Ny studie av isbreer i Alpene viser at nedsmelting startet mye tidligere enn antatt

Oppsummering: Ny informasjon tyder på at nedsmeltingen av isbeer i Alpene begynte tidligere enn begynnelsen av den industrielle revolusjon. Under den lille istid (1300 -1870) nådde isbreene sitt høyeste nivå. Deretter begynte nedsmelting som et resultat av naturlige klimaendringer, upåvirket av menneskelige aktiviteter. Det har tidliger vært antatt at store sotutslipp fra industriene etter 1860-årenen var ansvarlig for økte bresmelting. Men mellom 1850 og 1875-årene var ikke atmosfærens inhold av sotpartikler høyere enn det som ville være normalt. Det var først etter disse årene at sotpartikler begynte å overstige naturlige nivåer. Studiet tar ikke stilling til om menneskeskapte aktiviteter bidrar til klimaendringer, som kan ha påvirket bresmeltingen.

Kilde: Global Warming Policy Foundation (GWPF): Swiss Info 21.10.2018


New Study Reveals Alpine Glaciers Started Melting Much Earlier Than Thought (Swiss info, 21 October 2018)
New reserch by a Swiss institute has thrown doubt on the widespread assumption that the melting of Alpine glaciers began with the onset of industrialisation in the middle of the 19th century.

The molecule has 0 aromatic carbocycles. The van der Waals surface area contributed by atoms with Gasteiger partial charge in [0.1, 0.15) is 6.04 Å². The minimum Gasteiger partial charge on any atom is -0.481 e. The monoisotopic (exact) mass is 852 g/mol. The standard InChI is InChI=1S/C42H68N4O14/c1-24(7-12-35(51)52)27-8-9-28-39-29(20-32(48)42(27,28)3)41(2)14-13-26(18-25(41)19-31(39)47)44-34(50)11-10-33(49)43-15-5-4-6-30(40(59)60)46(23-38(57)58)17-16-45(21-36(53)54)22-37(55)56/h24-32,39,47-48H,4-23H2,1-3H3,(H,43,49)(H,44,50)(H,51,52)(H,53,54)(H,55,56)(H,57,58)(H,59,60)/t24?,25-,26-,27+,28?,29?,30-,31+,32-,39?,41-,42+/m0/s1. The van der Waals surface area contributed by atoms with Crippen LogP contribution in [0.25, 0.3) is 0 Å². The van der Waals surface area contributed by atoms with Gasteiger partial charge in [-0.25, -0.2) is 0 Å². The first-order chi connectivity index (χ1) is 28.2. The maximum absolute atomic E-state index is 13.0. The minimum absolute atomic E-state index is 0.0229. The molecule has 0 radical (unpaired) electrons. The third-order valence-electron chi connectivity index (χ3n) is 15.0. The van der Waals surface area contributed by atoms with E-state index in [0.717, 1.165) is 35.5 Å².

To date, writes Swiss public broadcaster SRF, many researchers have assumed that glacial retreat began around 1860 with the increased volumes of soot and smoke belched out by the new factories of the industrial age.
However, researchers from the Paul Scherrer Institute have found that a deeper analysis of soot levels within the ice itself throws this assumption into doubt.
Working with (among others) the Fiescherhorn glacier between cantons Bern and Valais, the scientists managed to trace soot particles in the ice right back to 1740; a veritable “history book” of what would have been in the atmosphere at the time, said researcher Michael Sigl.
Interestingly, they found that industrial soot most likely does not account for the melting of glaciers between 1850 and 1875, since it was only after that year that levels of soot in the air exceeded natural atmospheric levels for Central Europe.
Thus, according to the researchers, the so-called Little Ice Age (c. 1300-1870), during which Alpine glaciers reached their peak volume, likely came to an end as a result of natural climatic variations rather than being precipitated by human interference.
Indeed, as Sigl said in a separate interview in the Le Matin Dimanche newspaper on Sunday, “in 1875, some 80% of the glaciers’ retreat had already occurred”.
Delayed impact
He nevertheless stressed that the study did not provide any grand refutation of the idea that human actions contribute to global warming; rather, he said, “the question is to know from when human activities began to take effect on the climate” – a question that remains open.


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